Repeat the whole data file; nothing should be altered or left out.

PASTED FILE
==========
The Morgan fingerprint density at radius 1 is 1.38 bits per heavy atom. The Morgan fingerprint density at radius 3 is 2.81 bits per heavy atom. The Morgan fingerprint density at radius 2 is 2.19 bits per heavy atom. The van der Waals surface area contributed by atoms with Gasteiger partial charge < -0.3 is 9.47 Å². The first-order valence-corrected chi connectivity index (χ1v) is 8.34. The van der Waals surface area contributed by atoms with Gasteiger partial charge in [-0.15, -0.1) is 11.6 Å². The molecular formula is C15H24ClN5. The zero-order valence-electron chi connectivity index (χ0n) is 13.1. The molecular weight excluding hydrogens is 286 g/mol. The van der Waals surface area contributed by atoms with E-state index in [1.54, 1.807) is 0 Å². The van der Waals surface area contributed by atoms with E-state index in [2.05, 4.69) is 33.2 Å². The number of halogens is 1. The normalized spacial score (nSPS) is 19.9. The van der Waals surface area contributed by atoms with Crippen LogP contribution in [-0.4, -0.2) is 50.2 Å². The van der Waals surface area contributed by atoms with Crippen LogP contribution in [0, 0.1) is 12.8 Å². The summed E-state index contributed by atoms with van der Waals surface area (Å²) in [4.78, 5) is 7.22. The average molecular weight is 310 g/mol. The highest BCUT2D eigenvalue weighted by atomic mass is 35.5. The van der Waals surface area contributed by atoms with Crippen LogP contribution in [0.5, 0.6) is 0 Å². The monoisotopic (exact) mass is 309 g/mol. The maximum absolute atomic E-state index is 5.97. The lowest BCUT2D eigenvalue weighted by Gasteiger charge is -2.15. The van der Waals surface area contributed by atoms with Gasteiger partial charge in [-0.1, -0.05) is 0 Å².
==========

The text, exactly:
The Morgan fingerprint density at radius 1 is 1.38 bits per heavy atom. The Morgan fingerprint density at radius 3 is 2.81 bits per heavy atom. The Morgan fingerprint density at radius 2 is 2.19 bits per heavy atom. The van der Waals surface area contributed by atoms with Gasteiger partial charge < -0.3 is 9.47 Å². The first-order valence-corrected chi connectivity index (χ1v) is 8.34. The van der Waals surface area contributed by atoms with Gasteiger partial charge in [-0.15, -0.1) is 11.6 Å². The molecular formula is C15H24ClN5. The zero-order valence-electron chi connectivity index (χ0n) is 13.1. The molecular weight excluding hydrogens is 286 g/mol. The van der Waals surface area contributed by atoms with E-state index in [1.54, 1.807) is 0 Å². The van der Waals surface area contributed by atoms with E-state index in [2.05, 4.69) is 33.2 Å². The number of halogens is 1. The normalized spacial score (nSPS) is 19.9. The van der Waals surface area contributed by atoms with Crippen LogP contribution in [-0.4, -0.2) is 50.2 Å². The van der Waals surface area contributed by atoms with Crippen LogP contribution in [0, 0.1) is 12.8 Å². The summed E-state index contributed by atoms with van der Waals surface area (Å²) in [4.78, 5) is 7.22. The average molecular weight is 310 g/mol. The highest BCUT2D eigenvalue weighted by atomic mass is 35.5. The van der Waals surface area contributed by atoms with Crippen LogP contribution in [0.5, 0.6) is 0 Å². The monoisotopic (exact) mass is 309 g/mol. The maximum absolute atomic E-state index is 5.97. The lowest BCUT2D eigenvalue weighted by Gasteiger charge is -2.15. The van der Waals surface area contributed by atoms with Gasteiger partial charge in [-0.1, -0.05) is 0 Å².